Funny timing! I had to deal with this yesterday as I was replacing my front rotors/pads. Ended up drilling a larger hole and then hammering in a large hex socket. Then attached a ratchet and hammered on it as I slowly applied pressure counter-clockwise, which did the trick.
Nice you got it done!
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      07-30-2021, 07:35 PM   #9
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Quote:
Originally Posted by Davisca455 View Post
Quote:
Originally Posted by djsilverjohnson View Post
It's not just BMW (although BMW is better than most at making it more difficult than needed). When I changed rotors on my S2000, I broke 2 "impact rated" tips before I just drilled the head out. After I removed the rotors I could turn the threaded stub out with my fingers! The replacements definitely went in with never-seize, especially under the heads.
I had the exact same experience.
Carefully, gently, drilled (5/16" drill) the head until it juuuust popped of, which left enough meat to grab onto to get the threaded piece out with no drama.
That's definitely not your first time drilling out a fastener. Any aviation/machine shop experience?
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      07-31-2021, 12:47 AM   #10
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Quote:
Originally Posted by Ajolives View Post
Quote:
Originally Posted by Davisca455 View Post
Quote:
Originally Posted by djsilverjohnson View Post
It's not just BMW (although BMW is better than most at making it more difficult than needed). When I changed rotors on my S2000, I broke 2 "impact rated" tips before I just drilled the head out. After I removed the rotors I could turn the threaded stub out with my fingers! The replacements definitely went in with never-seize, especially under the heads.
I had the exact same experience.
Carefully, gently, drilled (5/16" drill) the head until it juuuust popped of, which left enough meat to grab onto to get the threaded piece out with no drama.
That's definitely not your first time drilling out a fastener. Any aviation/machine shop experience?
Yes.
After barely graduating High School ('79), one of my friends got me a job at a local manufacturing company named DiscoJet (later split into two entities Moller Corp/Moller International).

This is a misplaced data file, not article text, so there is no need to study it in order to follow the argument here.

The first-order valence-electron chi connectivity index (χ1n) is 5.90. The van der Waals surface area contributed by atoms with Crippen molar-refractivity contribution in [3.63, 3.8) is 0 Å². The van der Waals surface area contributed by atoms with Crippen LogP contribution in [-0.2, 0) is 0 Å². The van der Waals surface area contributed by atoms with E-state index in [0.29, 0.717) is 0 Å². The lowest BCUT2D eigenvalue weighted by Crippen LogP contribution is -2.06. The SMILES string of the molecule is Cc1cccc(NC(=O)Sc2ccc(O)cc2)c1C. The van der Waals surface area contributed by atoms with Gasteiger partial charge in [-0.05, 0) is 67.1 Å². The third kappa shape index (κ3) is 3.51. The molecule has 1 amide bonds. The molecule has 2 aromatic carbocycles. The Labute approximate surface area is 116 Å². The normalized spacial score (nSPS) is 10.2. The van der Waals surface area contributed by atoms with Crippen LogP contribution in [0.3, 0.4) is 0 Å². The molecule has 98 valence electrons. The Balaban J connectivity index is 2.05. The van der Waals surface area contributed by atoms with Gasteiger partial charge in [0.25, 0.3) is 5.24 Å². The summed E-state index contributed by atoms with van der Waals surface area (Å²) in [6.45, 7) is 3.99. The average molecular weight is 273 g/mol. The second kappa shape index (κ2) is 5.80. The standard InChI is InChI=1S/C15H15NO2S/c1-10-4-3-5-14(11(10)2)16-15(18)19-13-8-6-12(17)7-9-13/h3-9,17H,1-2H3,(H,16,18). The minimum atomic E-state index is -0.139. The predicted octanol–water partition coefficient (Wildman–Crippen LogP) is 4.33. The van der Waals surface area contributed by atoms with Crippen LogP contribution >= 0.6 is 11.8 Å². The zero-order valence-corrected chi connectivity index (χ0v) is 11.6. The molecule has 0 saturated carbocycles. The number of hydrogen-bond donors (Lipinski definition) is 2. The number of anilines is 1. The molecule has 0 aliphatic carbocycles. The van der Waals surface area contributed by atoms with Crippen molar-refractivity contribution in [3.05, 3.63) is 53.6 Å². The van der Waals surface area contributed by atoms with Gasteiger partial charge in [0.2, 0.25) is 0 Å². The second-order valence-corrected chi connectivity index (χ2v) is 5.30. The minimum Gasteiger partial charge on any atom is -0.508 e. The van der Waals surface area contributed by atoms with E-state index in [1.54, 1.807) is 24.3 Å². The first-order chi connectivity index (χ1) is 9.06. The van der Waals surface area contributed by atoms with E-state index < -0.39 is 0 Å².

The company manufactured Exducers and SuperTrapp mufflers, but the owner's pet project was a "Flying Car".
I did lots of sheet metal and tube fabrication, learned to TIG aluminum, steel, stainless and Inconel.
Became an Apprentice machinist.
Was later hired away by a pair of former co-workers that started a subsea robotics company (Schilling Robotics), where I continued machining and added Titanium to my welding skills."
Eventually they turned me into a Mechanical Engineer, but I still get to machine and weld things on occasion.
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      07-31-2021, 02:07 AM   #11
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I ran into the same issue. Soaked with Liquid Wrench and then used an impact driver. Not sure how or why it worked but the solution was offered up on youtube after some research.
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      07-31-2021, 07:31 AM   #12
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Quote:
Originally Posted by Davisca455 View Post
Quote:
Originally Posted by Ajolives View Post
Quote:
Originally Posted by Davisca455 View Post
Quote:
Originally Posted by djsilverjohnson View Post
It's not just BMW (although BMW is better than most at making it more difficult than needed). When I changed rotors on my S2000, I broke 2 "impact rated" tips before I just drilled the head out. After I removed the rotors I could turn the threaded stub out with my fingers! The replacements definitely went in with never-seize, especially under the heads.
I had the exact same experience.
Carefully, gently, drilled (5/16" drill) the head until it juuuust popped of, which left enough meat to grab onto to get the threaded piece out with no drama.
That's definitely not your first time drilling out a fastener. Any aviation/machine shop experience?
Yes.
After barely graduating High School ('79), one of my friends got me a job at a local manufacturing company named DiscoJet (later split into two entities Moller Corp/Moller International).
The company manufactured Exducers and SuperTrapp mufflers, but the owner's pet project was a "Flying Car".
I did lots of sheet metal and tube fabrication, learned to TIG aluminum, steel, stainless and Inconel.
Became an Apprentice machinist.
Was later hired away by a pair of former co-workers that started a subsea robotics company (Schilling Robotics), where I continued machining and added Titanium to my welding skills."
Eventually they turned me into a Mechanical Engineer, but I still get to machine and weld things on occasion.
Holy crap, that's an impressive resume!! Thanks for sharing. So what you're saying is you did this with your eyes closed, lol.